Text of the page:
The Harlem Renaissance was one of the most influential cultural and artistic movements in American history, but it took a long time for it to earn that recognition. While the movement had its heyday through the 1920s and 30s, major museums largely ignored the artworks it produced until much later in the century, leaving preservation up to historically Black colleges and private collectors. Now, the Met is teaming up with those same colleges to exhibit New York’s largest survey of the Harlem Renaissance in over forty years.
“The Harlem Renaissance and Transatlantic Modernism” exhibition will take place from Feb 25 through July 28, and it will feature artwork from collectors around the world. Denise Murrell, the Met’s curator at large, has spent the last two years coordinating with universities and facilitating restoration in order to showcase these classic works in a massive exhibition.
Throughout the EP, Jaboukie is unapologetic about his sexuality and feverous in his displays of queerness.
For Murrell, the Harlem Renaissance has a continued relevance that deserves to be memorialized. “Becoming painters of modern life within their own communities was key to what the Harlem artists were attempting,” Murrell told The New York Times.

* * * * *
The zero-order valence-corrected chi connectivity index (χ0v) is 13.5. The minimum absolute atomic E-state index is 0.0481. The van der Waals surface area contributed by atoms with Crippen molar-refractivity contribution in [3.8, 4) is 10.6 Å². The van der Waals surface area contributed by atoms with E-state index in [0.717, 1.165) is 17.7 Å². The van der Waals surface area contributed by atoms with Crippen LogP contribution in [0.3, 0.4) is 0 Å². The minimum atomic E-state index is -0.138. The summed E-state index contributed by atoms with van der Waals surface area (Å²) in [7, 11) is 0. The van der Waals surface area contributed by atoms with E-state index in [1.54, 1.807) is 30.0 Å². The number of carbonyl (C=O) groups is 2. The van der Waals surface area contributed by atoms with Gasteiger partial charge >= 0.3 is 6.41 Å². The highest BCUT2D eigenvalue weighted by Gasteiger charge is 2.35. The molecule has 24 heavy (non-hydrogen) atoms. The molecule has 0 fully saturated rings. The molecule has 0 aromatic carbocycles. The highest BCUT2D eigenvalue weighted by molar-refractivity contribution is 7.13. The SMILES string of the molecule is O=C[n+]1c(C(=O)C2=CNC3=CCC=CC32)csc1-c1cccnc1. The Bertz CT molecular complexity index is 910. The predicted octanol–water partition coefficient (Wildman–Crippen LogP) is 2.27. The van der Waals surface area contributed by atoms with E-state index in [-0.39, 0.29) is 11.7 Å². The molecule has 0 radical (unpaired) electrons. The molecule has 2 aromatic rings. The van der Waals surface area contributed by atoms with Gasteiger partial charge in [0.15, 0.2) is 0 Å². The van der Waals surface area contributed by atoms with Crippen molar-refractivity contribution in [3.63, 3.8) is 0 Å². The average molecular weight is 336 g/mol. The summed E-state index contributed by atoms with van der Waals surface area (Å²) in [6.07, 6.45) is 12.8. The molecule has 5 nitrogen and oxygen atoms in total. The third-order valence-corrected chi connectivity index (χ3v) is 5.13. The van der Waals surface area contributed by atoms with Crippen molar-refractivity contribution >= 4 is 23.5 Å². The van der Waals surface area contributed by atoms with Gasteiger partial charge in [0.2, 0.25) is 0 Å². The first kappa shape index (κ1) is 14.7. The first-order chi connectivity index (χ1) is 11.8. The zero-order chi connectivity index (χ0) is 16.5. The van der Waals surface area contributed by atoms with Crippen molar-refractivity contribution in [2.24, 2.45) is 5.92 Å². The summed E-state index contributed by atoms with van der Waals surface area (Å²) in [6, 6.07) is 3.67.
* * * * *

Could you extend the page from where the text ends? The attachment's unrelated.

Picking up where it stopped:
“It was an act of radical modernity, for example, to make portraits of an elder Black woman who would have been born into enslavement. And to make them in such a dignified way — those images simply did not exist in previous periods.”
The movement also gave a voice to Black queer artists working across different creative media—painters like Beauford Delaney, poets like Langston Hughes, and performers like Gladys Bentley. The long legacy of the movement would find expression in later artists, from Baldwin to Basquiat.
In a time when Black history is under assault by conservatives, an expansive exhibition of the classics of African-American art could not be more welcome. Because ultimately, the Harlem Renaissance was more than just an art movement—it was a full-throated expression of the Black experience in America.
“We want to show the full breadth of thinking,” Murrell explained. “In terms of historical context, this is the first time in art history where we have a cohort of African-American artists depicting modern Black life in a modern way. These artists decided to commit their artistic careers to representing modern Black life in the absence of institutional or market support.”